*Side bar: I also "dressed up" as Ramona in elementary school on the day we were told to dress as our favorite character from a book. Most people dressed up as Raggedy Ann or some nursery rhyme while I had my mom cut my hair short, dressed in the same outfit Ramona wore on the cover and carried the book around with me since no one could tell who I was.

I remember reading a scene where Ramona, highly rebellious in nature, took a tube of toothpaste and slowly squeezed the tube until the entire contents coiled into the sink. I wanted to do that. I wanted to create my own swirled mountain of minty freshness.

That night, not thinking that repercussions were eminent, I started from the bottom of our new tube of off-brand toothpaste and squirted the entire contents into the bathroom sink I shared with my entire family.

My mom walked in as I was putting the finishing touches on my sculpture, and her face immediately tightened. She roared and I stuttered something about how I'd read about Ramona doing it.

Reading about it? Apparently NOT an adequate excuse for endangering my family's dental hygiene for the evening. Luckily, all I had to do was scrape up what toothpaste was left, put it in a sandwich baggie and use it myself for the next month or so.

The real purpose of this story is to actually tell you that someone tried to set my car on fire today.

I know.

I needed a minute to let that sink in, so I guess you can have one too.

Apparently someone was strolling by my office, saw my car parked on the street and thought, "Why don't I shove a rag in this gas tank, light it on fire and walk away?"

Luckily, our security was alerted when someone saw MY CAR ON FIRE on the street. A guard took the jacket off his back, threw it in the gutter filled with water from the rain, then smothered the flames.

My hero.

Chicago's bomb and arson squad, after asking me 20 times if I have an angry ex-boyfriend or ex-husband, thinks it was probably some "kid" who saw something like that on t.v. and wanted to see a car explode himself.

About 30 minutes before our security guard came into the office to give me the news, I was on the phone with my sister, who just bought her first house.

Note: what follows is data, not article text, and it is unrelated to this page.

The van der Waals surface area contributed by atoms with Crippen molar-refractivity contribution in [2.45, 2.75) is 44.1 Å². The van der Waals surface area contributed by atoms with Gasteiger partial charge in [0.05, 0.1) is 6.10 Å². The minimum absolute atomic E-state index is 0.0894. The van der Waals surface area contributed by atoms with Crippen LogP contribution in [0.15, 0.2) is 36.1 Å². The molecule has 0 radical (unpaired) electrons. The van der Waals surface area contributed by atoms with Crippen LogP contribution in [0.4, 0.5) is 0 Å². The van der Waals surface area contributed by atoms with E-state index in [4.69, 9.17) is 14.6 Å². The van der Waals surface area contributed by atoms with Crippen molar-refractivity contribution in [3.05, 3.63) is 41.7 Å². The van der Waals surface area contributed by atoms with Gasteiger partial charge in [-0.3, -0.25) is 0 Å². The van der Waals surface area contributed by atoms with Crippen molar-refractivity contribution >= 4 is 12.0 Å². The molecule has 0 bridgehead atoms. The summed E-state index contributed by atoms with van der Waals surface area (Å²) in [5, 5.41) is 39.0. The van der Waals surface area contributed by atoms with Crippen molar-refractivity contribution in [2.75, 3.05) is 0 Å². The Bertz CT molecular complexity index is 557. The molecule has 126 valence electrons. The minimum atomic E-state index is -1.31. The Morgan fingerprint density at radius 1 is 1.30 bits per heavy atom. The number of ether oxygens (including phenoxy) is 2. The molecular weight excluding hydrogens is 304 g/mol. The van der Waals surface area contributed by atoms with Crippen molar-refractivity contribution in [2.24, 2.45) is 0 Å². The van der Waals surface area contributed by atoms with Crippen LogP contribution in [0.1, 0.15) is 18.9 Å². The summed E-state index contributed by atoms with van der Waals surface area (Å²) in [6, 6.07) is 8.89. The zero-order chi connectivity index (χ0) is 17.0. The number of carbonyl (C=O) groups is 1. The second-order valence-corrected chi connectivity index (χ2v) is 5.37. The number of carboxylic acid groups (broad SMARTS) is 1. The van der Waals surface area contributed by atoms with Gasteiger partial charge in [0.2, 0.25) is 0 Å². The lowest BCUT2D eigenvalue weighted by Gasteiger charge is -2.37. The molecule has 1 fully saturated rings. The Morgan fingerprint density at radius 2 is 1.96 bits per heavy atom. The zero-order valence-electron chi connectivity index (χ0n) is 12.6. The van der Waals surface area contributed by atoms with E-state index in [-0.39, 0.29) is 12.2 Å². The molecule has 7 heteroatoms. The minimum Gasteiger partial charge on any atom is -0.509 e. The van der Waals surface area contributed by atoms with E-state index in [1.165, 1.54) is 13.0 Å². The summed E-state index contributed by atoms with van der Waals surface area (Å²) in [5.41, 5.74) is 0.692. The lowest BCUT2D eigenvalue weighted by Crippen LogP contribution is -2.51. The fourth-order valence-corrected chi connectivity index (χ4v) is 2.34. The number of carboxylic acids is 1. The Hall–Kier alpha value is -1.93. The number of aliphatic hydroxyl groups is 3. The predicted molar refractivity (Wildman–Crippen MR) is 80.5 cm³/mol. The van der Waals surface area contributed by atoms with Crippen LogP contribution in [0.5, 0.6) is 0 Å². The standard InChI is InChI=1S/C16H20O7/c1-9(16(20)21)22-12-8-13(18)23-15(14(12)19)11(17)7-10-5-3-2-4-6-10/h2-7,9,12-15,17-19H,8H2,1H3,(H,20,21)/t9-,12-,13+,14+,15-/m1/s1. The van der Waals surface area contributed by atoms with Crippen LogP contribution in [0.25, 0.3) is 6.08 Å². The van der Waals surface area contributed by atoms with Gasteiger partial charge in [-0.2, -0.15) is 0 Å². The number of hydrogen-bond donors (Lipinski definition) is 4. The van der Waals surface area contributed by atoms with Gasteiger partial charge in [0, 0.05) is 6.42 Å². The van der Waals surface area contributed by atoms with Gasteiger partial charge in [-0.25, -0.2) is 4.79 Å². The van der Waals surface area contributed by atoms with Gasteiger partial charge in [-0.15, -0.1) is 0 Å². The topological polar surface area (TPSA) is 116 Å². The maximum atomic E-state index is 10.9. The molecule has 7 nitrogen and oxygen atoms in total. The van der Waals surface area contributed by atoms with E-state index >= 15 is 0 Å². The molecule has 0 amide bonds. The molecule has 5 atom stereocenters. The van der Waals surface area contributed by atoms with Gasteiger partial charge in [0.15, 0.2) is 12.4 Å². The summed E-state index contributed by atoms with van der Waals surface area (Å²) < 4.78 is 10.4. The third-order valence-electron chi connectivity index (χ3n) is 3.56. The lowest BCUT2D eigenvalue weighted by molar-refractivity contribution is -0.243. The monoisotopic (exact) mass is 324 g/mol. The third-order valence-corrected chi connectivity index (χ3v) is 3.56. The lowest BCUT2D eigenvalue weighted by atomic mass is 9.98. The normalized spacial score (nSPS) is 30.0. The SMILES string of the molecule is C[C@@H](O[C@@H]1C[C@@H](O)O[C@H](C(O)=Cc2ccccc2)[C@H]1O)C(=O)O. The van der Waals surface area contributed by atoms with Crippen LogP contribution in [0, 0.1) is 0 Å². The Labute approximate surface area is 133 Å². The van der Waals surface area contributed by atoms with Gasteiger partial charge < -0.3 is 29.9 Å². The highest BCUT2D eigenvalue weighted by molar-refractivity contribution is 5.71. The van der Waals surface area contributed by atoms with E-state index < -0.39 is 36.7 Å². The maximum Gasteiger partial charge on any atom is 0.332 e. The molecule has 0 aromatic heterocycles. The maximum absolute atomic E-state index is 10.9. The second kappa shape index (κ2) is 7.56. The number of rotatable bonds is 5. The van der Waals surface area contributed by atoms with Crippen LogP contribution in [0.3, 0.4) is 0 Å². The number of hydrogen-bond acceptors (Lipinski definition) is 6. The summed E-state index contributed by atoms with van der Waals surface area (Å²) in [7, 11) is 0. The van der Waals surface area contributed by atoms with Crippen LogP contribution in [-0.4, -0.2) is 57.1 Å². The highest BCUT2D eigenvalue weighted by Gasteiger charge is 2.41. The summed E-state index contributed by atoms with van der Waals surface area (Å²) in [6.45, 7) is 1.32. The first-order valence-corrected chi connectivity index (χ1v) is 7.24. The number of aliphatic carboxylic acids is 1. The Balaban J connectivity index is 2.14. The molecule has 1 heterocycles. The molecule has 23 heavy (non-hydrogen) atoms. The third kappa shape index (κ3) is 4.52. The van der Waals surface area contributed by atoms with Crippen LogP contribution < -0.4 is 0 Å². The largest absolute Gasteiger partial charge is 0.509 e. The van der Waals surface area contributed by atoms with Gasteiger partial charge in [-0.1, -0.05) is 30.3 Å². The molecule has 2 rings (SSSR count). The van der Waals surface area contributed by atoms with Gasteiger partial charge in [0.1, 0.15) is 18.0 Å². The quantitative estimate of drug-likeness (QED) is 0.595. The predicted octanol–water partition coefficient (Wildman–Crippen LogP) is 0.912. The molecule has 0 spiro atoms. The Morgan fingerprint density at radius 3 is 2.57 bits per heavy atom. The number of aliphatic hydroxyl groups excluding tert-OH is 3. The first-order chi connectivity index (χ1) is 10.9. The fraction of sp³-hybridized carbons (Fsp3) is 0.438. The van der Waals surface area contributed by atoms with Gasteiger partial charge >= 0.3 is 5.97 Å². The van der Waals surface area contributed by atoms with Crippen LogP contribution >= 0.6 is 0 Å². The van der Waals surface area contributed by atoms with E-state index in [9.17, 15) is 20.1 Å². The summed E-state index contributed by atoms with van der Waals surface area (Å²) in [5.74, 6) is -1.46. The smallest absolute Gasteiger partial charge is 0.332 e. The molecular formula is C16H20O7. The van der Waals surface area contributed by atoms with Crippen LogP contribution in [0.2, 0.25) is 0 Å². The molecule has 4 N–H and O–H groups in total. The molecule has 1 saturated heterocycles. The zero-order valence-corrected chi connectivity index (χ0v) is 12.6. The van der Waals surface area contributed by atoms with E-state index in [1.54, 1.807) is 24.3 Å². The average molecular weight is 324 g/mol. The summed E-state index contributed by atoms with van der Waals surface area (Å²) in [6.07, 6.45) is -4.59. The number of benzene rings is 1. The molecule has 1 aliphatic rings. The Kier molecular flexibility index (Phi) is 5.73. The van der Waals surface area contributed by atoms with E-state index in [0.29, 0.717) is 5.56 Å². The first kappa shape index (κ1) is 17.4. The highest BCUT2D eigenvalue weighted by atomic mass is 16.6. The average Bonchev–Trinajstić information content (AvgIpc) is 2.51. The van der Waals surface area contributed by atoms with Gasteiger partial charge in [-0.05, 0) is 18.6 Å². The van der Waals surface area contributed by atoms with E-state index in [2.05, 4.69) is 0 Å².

When she asked me what was new, I answered, "Eh, nothing really. Same old."

That'll teach me.

Tuesday, October 13, 2009


We took Milo to Earth Pups for their Halloween party this past weekend. After refusing to spend money on a costume, we went for a sporty theme.

His entire costume didn't last long.

The football was gone after 5 minutes.

And the shoes never really made it on his paws once we got in the door and he smelled fresh meat.

Milo at Earth Pups from Kristin Sutter on Vimeo.

I think the Bengals win on Sunday might've been because of our dedication.

Though I liked our group effort, this pimp costume is my benchmark for next year's costume.

Ideas are appreciated.

Friday, September 25, 2009

"Fish" Adventures and Hakone

I woke up fully rested and ready to start the day around 3am.

Preferring to keep Jen as a friend for the next 9 days, I waited until 5:45am to poke her and hiss, "Hey Jen. It's a quarter to 6. Can we wake up now?"

Because she is a morning person and also wonderful, Jen popped right up and attempted an energetic, "Sure!" before I turned on the fluorescent light and blinded our sleep-sticky eyes.

We'd wanted to get up early since we were headed to the Tsukiji fish market for a sushi breakfast; something Jen had wanted to try now that she was traveling with an adventurous eater. I was happy to not be the one planning everything and readily agreed, despite an uneasy, jet lagged stomach. We threw on some clothes and headed out the door. On our way to the train station, I caught sight of the golden poo atop the Asahi brewery building and snapped a photo for Andy (who is as mystified by the Japanese obsession with golden poo as I).

We were early enough (and conveniently at the end of a subway line) that we missed quite a bit of the commuter rush. We did get to see the strange and extremely orderly lines of people waiting for the trains.

That's the Japanese rail system for you. Not only are the trains ALWAYS, and I mean ALWAYS on time, they also stop in the exact same place so the lines are directly in front of the doors. I'd seen the videos of the people pushing onto the train like cattle, but didn't witness any of that firsthand. Everyone was very polite and orderly in their little lines and would even wait for the next train if one was too crowded! I've seen much worse after Cubs games and Lollapalooza in Chicago, so this was positively peaceful for me.

We walked around outside the fish market, my stomach a little queasy from the jet lag and weird eating schedule, but I powered through the fishy odors and we settled on a semi-popular and clean-looking sushi stall.

We reviewed the pictures and Jen went with a safe looking tuna and salmon sashimi combo. Feeling adventurous, I went with what looked like pieces of tuna with jalapeno and a fried egg on top. I think the egg and jalapenos are what sold me. Damn my love of Mexican breakfast foods!

If you're in my network of friends on a well known social networking site, you already know how this ends. For everyone else, The food came and I was a little confused by what was put in front of me. I'd had plenty of tuna before, and it never looked quite like this. It was lighter pink and had a weird, filmy coating on it. I mixed up the egg and took a bite.

This was not fish.

At least no fish I'd ever tasted before. I questioned Jen, and as she examined my bowl, she got a strange look on her face.